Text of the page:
Y Kant Anoni Read
October 31, 2011 12:29 PM Subscribe
Grad student can no longer read. ADD reading strategies sought, please.
posted by anonymous to health & fitness (20 answers total) 37 users marked this as a favorite
I am a grad student in the social sciences. This year I was diagnosed with ADD and prescribed methylphenidate (Ritalin). It has helped in some areas, especially in boosting my ability to truck forward on more active tasks such as writing papers, but it hasn't really helped my ability to focus on more passive tasks at all. Specifically, I am almost completely unable to read in any meaningful way. This is very distressing because 1) I have to do a ton of reading for my degree, and 2) I was an extremely avid reader from a very early age and it is disturbing to have suddenly acquired this inability in the past few years. My ADD symptoms have definitely been getting worse with time, not better. I spent a few years working between undergrad and grad school, so I'm really feeling the escalation of my symptoms, suddenly being back in an academic program.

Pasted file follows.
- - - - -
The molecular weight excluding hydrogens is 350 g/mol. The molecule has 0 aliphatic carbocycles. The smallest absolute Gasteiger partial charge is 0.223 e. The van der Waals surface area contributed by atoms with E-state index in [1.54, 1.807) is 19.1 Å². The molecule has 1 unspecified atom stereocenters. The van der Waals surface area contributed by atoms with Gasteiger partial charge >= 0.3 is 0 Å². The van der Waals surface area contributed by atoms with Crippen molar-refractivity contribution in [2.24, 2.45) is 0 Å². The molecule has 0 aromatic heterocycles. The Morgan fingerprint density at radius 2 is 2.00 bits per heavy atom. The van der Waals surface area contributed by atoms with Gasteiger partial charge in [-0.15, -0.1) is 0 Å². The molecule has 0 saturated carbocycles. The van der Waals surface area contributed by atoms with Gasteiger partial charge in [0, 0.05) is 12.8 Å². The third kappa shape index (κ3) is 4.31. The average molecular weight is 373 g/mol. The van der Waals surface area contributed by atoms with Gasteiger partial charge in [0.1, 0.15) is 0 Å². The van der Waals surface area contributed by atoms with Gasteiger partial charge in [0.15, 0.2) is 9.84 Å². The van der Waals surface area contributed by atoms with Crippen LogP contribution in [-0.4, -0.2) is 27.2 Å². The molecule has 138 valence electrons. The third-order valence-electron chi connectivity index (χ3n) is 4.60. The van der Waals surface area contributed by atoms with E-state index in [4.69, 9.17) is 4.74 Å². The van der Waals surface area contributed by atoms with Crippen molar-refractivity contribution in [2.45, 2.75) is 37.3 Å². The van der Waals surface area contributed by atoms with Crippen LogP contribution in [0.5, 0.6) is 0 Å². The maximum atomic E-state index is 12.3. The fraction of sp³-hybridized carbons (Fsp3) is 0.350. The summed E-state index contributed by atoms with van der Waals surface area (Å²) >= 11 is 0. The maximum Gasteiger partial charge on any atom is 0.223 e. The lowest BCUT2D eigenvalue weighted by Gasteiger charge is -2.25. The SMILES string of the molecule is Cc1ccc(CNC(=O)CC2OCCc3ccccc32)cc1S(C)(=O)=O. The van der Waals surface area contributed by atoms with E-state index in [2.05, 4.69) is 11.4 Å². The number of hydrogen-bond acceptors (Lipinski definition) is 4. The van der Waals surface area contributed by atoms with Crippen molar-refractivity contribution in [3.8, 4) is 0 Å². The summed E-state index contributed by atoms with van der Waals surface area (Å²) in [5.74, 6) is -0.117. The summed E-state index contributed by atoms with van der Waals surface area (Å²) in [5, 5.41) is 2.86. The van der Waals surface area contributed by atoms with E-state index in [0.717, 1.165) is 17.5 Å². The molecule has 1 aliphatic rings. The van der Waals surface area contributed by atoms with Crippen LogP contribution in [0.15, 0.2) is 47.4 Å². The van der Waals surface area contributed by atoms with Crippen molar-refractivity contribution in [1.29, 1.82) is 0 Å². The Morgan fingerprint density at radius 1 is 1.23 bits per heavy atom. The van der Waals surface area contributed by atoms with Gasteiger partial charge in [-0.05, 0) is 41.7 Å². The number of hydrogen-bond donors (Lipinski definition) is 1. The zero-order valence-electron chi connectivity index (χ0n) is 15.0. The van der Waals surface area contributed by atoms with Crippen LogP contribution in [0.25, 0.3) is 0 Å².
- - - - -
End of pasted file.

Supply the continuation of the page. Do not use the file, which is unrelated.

It's not that I'm inherently bored by what I read, it's that I just can't focus. Either what I'm reading is boring, and I'm distracted by other, more interesting things, or the reading is actually something that interests me incredibly, and when I try to read it my mind goes into "OH MY GOD THIS IS SO EXCITING I AM SO EXCITED THAT I AM READING ABOUT THIS AAAAH LET ME THINK ABOUT THIS TOPIC WHILE RUNNING AROUND THE ROOM OH MY GOD I LOVE THIS TOPIC". It's totally absurd. The hardest part is that most of my reading is on the computer, which makes it 20 times harder, but I'm doing my best to print out as frequently as possible, though it's not always practical. Nonetheless, reading in print is really not that much easier. Weirdly enough, even though I tend to enjoy nonfiction a lot better in theory, I find it much easier to read fiction now-- it's much easier to get into that locked-in reading trance. In fact, now that I write it out, that's exactly what I suddenly lack-- the ability to just get into that groove where you're locked into what you're reading, and unconsciously following along; what normal people seem to be able to do and what I used to be able to do effortlessly. Now every clause is a true struggle and I never get into any sort of flow.
I'm in dialogue with my psychiatrist about this, so I'm interested in non-pharmaceutical coping strategies you can suggest. Nothing I have tried has worked; I always just end up sitting in front of unread text for an hour.
Thanks muchly in advance.
Throwaway email firstname.lastname@example.org if you prefer to answer anonymously.